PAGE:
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12-04-2012 | Surgery | Article

Surgery achieves better follow-up outcomes than steroids in CTS

Abstract

Free abstract

MedWire News: Surgical decompression for patients with carpal tunnel syndrome (CTS) is slightly more effective in treating the major symptom of nocturnal paresthesias than steroid injection at 2 year follow up, results of a randomized trial show.

Since steroids were more effective than surgery at 3 month follow up, and efficacy of the two treatments was equal at 1 year, the results suggest that the efficacy of steroid injection diminishes over time.

Clinically, CTS is characterized by signs and symptoms of irritation of the median nerve where it passes under the transverse carpal ligament at the wrist. Affected patients complain of numbness and pain in the hand, and their symptoms typically worsen during nocturnal rest.

There is a trend to use conservative treatments in less symptomatic cases, beginning with splinting and nonsteroidal anti-inflammatory drugs (NSAIDs), and local steroid injection when these fail. Surgical treatment is preferred over conservative therapies for very symptomatic and prolonged CTS.

In a previous paper, José-Luis Andréu (Hospital Universitario Puerta de Hierro Majadahonda, Madrid, Spain) and colleagues demonstrated that steroid injections were as safe and effective as surgery in idiopathic CTS at 1-year follow up.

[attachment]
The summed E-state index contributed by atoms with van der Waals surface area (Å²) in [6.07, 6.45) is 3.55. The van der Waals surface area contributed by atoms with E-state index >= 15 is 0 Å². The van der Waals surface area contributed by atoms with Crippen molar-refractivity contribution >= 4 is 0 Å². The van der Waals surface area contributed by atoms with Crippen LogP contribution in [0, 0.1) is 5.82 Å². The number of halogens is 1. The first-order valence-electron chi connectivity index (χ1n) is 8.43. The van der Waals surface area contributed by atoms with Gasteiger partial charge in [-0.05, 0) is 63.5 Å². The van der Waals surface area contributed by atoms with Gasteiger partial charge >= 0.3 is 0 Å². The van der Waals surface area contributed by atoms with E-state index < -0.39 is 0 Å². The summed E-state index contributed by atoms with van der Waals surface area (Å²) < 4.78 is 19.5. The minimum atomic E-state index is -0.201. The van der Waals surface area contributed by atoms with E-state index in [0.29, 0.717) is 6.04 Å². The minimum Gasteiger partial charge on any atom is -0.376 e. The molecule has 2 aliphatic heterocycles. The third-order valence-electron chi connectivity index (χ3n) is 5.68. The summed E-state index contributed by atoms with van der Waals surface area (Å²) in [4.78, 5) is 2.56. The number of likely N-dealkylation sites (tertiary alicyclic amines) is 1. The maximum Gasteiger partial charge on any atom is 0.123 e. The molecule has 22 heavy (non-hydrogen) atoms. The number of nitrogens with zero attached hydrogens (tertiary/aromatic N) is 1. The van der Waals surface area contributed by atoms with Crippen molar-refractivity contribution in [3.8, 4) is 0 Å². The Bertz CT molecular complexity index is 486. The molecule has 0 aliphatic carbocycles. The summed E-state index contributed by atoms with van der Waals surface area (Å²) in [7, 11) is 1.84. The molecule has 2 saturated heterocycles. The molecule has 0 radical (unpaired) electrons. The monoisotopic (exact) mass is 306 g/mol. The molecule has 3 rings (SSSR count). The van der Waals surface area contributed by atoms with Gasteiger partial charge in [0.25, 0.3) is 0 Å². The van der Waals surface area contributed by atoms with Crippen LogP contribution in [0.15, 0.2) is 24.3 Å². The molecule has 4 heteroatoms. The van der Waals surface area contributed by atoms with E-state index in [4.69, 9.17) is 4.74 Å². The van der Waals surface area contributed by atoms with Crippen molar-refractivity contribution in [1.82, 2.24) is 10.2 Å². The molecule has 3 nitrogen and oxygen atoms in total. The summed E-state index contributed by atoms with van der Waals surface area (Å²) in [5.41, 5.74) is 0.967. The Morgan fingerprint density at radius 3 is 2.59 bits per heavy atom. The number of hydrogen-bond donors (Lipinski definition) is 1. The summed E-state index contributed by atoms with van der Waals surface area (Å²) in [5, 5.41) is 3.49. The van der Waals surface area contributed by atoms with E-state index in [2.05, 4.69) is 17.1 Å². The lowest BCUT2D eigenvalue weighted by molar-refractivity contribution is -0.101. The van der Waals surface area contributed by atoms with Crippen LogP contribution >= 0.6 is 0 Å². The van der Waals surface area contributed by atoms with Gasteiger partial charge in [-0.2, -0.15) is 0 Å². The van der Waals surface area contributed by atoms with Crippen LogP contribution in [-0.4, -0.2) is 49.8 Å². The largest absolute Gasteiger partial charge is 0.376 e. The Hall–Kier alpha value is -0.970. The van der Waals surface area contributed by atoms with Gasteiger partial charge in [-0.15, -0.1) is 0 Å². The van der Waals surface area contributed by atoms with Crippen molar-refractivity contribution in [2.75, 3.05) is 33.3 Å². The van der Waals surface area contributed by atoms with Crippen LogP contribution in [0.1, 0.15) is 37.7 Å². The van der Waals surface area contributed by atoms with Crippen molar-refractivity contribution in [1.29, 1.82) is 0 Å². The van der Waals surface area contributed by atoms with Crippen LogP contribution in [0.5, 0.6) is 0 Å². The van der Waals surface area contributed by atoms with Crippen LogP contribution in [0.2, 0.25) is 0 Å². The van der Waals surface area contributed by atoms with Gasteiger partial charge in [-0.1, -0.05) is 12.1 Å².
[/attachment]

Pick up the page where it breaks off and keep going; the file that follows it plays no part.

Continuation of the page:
"The original study has been extended one more year because there is a clinical impression that injections had a greater relapse of symptoms than surgery," the researchers comment in Rheumatology.

In all, 80 wrists were randomly assigned to surgical decompression and 83 wrists to local steroid injection. Two-year follow-up data were available for 55 wrists in the surgery group and 48 wrists in the injection group.

Patients used a visual analog scale (VAS) (0-100: from no symptoms to the most intense symptoms) to assess their level of nocturnal paresthesias in the area of the distribution of the median nerve, their level of diurnal pain, and their overall level of self-perceived functional impairment.

Andréu et al report that, with regard to nocturnal paresthesias at 3-months follow up, more wrists in the injection group than in the surgery group achieved a 20% response (94 vs 75%, respectively).

This advantage vanished at 1-year follow up and in fact, at 2-year follow up, 60% of wrists in the injection group and 69% in the surgery group achieved a 20% response in nocturnal paresthesias. Results for the other two symptom domains (diurnal pain and self-perceived functional impairment) were similar.

Discussing the outcomes, Andréu et al speculate: "Steroids could reverse some pathogenic mechanisms in CTS, like suppression of synovial swelling and/or vascular congestion, with a secondary relief of local ischaemia, resulting in a reduction of the pressure inside the CT.

Theoretically, steroid injection may only provide provisional relief as long as the mechanical restriction persists, while section of the flexor retinaculum should provide greater space for the contents of the CT, and consequently should resolve the problem."

By Andrew Czyzewski

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